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'Cool Research'

A visiting geology professor's study of growing and melting glaciers illustrates the dramatic effects of climate change.

Visiting assistant professor Umesh Haritashya's research agenda is booked for the next five years. He's watching snow and ice melt.

If that brings to mind other riveting activities such as watching grass grow or watching paint dry, think again. It's happening a lot faster than it used to in some areas of the world, said Haritashya, who before coming to UD spent three years on a NASA post-doctoral project at the University of Nebraska at Omaha, tracking Himalayan glacier dynamics using using satellite images.

It's "cool research," said Haritashya, who as a quantitative geologist creates computer models and computational analyses of glacial melting due to climate change. Such changes, he said, call for interdisciplinary research.

"The effects of climate change vary from one region to another," said Haritashya, who gets most of his data from remote sensing but also does field work in treacherous mountainous terrain. "I look at the images by decades, and it's clear that the eastern part of the Himalayas is melting a lot faster than the western part. In general, the temperatures are rising, but temperatures in the higher-altitude region of the Himalayas are rising faster than the lower level."

The result: "Some of the glaciers in the eastern part are indicating melting at an alarming rate," he said, using year-by-year images to illustrate. "In some places, it's losing about 19 meters a year. It's increased dramatically."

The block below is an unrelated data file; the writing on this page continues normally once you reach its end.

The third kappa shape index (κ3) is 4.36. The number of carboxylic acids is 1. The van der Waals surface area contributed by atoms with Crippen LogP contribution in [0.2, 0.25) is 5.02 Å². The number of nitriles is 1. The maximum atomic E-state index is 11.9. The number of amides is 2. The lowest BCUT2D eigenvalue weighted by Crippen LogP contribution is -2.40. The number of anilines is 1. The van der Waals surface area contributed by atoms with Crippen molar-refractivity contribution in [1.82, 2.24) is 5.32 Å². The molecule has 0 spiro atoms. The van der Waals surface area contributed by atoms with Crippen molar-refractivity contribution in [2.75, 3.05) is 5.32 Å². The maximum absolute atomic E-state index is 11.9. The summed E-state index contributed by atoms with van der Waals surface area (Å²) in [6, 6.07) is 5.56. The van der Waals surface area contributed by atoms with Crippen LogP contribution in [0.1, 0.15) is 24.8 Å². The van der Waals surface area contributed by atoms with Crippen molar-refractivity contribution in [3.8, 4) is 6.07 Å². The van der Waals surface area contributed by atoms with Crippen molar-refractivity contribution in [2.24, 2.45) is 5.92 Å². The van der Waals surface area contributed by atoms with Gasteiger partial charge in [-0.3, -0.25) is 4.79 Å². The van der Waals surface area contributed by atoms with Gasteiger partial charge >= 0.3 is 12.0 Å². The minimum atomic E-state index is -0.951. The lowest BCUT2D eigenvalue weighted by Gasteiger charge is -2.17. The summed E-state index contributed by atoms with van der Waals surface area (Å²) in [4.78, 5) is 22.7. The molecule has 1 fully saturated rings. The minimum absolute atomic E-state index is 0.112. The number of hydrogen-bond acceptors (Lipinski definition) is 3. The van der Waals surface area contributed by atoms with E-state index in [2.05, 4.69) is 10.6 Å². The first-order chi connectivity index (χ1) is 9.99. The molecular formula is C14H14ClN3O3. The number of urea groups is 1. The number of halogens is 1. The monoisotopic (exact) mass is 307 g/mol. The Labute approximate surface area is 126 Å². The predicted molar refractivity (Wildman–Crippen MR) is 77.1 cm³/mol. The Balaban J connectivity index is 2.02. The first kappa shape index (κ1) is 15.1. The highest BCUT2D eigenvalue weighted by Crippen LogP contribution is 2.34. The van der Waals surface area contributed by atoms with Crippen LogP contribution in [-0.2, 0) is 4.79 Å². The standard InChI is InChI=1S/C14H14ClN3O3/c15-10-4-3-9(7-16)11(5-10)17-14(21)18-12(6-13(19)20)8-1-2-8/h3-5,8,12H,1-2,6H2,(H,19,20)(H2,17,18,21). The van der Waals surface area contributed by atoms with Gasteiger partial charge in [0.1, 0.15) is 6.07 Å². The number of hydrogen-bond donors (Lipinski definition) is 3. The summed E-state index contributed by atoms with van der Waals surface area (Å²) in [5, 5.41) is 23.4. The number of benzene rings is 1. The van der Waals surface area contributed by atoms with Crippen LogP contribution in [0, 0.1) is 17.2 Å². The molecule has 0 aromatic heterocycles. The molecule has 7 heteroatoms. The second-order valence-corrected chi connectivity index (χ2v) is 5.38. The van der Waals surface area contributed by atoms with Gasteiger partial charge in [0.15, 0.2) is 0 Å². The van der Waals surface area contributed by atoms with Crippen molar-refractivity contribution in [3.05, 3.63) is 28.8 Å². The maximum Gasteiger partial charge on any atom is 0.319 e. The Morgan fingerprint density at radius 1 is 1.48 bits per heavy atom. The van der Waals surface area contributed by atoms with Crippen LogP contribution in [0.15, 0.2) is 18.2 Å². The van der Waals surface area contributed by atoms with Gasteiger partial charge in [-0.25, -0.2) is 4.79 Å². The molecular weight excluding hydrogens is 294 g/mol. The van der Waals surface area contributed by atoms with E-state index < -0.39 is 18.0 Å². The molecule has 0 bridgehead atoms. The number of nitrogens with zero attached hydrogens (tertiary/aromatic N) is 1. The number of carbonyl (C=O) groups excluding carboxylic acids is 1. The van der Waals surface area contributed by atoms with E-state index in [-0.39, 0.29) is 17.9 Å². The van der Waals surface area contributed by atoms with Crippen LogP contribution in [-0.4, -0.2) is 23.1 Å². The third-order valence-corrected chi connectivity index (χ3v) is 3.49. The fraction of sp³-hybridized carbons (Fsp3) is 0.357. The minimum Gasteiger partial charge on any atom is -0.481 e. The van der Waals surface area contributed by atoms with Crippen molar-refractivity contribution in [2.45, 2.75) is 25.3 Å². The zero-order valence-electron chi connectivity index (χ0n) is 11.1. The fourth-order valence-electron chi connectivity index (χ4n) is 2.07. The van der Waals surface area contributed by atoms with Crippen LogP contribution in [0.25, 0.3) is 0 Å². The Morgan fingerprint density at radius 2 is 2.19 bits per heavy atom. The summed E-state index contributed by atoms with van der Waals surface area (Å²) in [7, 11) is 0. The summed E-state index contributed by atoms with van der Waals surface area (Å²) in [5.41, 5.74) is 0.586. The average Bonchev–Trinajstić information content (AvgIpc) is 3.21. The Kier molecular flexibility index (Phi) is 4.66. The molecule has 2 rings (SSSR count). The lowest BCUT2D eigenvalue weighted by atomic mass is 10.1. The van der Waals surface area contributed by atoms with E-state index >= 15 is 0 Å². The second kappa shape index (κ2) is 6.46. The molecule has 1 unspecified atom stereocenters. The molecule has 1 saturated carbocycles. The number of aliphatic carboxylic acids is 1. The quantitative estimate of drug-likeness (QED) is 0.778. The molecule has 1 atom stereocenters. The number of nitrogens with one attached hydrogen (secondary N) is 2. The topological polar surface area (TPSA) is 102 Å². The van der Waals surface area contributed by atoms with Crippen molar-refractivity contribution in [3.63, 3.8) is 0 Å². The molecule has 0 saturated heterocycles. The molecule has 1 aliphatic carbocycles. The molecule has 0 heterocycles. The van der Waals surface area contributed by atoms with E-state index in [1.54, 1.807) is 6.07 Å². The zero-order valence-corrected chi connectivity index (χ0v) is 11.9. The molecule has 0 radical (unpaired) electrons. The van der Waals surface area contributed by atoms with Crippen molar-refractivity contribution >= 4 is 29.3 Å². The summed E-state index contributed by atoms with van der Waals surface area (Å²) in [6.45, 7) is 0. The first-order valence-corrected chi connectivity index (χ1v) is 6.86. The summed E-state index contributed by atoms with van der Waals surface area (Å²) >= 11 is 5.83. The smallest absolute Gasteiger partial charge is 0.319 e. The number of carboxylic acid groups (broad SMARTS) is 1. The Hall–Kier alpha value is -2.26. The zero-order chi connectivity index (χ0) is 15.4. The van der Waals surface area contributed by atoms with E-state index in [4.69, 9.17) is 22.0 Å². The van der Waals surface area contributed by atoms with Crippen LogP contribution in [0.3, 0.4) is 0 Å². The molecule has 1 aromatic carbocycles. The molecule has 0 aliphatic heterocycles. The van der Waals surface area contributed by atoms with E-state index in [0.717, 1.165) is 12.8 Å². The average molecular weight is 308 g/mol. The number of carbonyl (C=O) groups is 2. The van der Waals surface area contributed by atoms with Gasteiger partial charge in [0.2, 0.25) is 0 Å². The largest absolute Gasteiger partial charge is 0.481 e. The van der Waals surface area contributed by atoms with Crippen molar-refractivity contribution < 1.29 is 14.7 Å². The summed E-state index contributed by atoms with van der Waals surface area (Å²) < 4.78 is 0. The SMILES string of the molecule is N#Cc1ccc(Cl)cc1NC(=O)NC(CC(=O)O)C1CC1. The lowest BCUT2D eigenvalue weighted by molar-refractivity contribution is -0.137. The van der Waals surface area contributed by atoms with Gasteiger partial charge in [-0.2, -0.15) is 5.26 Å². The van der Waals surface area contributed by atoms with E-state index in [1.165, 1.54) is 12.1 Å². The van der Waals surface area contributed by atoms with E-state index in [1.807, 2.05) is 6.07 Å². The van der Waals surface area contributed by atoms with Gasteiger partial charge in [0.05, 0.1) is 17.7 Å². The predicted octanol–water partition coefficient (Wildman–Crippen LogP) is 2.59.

In some areas of Pakistan, climate change is having an opposite effect: Glaciers are actually advancing in size. Stronger monsoons over the Bay of Bengal, arguably brought about by warmer temperatures, meet cold air from the West, and the result is more precipitation — namely snow. With greater seasonal melting and larger avalanches, that means greater erosion and more debris. Though a thin layer of debris in a glacier will conduct heat and speed melting, a thick and dense enough layer can create an insulating effect, slowing the melting. The larger quantity of snowfall adds more bulk.

It's important to understand these changes and their causal mechanism, Haritashya said, because they affect not just the environment and ecosystems, but also cultures and lives, from drinking water resources and farming to the formation and expansion of glacial lakes — sometimes to the point of destruction of entire villages and cities.

This semester, Haritashya is teaching introductory geology and an upper-level course on problems and decisions in environmental geology. He's published in the journal Climatic Change, Hydrological Sciences Journal, Remote Sensing Environment, Hydrological Processes and the Journal of Hydrology.

A native of India, Haritashya lives in Dayton with his wife, Namrata, and daughter, Vanshika, 1.


News and Communications Staff